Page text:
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Most Rails database-deployment discussions assume there are two facets of a database: the schema, which is handled in code via migrations, and the data, which is all user-generated and never needs to move from test to production. What about the stuff that lies in between?

For example, we have a number of mostly-static tables that contain complex surveys our users can take: questions, choices, branching. We want to be able to edit those surveys via our web app, but we want to be able to test changes on the staging server before we push them to production.

What's a good way to handle this in Rails, which wants all the models to exist in one database, and certainly wouldn't like the same model (with different contents) to exist in two databases? Are there any good discussions online, or any gems that have abstracted out this type of functionality?

I've worked with a large, complex CMS system that had its own multi-environment version control and deployment, so you could deploy your change to the test system (without riskily linking the test and production databases), test it thoroughly, and then do a one-click deploy to production. I guess I'm looking for something like that on a smaller scale.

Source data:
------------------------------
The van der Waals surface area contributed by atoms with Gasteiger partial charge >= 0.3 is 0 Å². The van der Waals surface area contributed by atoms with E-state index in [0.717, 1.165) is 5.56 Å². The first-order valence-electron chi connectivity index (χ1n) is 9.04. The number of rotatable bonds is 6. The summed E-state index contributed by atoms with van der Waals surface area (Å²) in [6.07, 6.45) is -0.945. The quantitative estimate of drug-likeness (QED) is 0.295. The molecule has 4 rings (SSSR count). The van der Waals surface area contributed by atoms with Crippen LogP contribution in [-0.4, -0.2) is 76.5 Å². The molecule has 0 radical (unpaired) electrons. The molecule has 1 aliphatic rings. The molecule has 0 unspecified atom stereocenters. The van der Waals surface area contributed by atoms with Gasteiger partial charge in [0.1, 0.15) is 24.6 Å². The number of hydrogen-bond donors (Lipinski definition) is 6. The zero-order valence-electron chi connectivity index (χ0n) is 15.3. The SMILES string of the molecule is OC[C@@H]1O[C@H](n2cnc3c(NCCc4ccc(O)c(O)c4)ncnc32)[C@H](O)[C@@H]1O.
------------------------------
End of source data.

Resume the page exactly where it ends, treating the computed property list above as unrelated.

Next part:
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2 Answers 2

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I would use ActiveResource to pull the desired records from the staging environment to production. Alternatively, you could create a name-spaced set of ActiveRecord models to connect to the staging database directly. Either way, the implementation is roughly the same, but ActiveResource allows more flexibility with changing deployment details and the ActiveRecord method requires less setup code.

The actual implementation code should be fairly simple - pull a list of un-imported records from staging (you'll probably want to map the production records to their source staging records to easily prevent duplication) and copy the data.

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Not sure about Rails but I am using one python script called Migraine, its useful to synchronizing development, staging, and live (production) sites' databases for Drupal CMS. For more info refer this :

  1. Presentation
  2. Get Migraine script here
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Funny enough, migraine was modeled after Rails migrations! So we already have that functionality. Thanks, though. –  Jay Levitt Jul 7 '11 at 17:14

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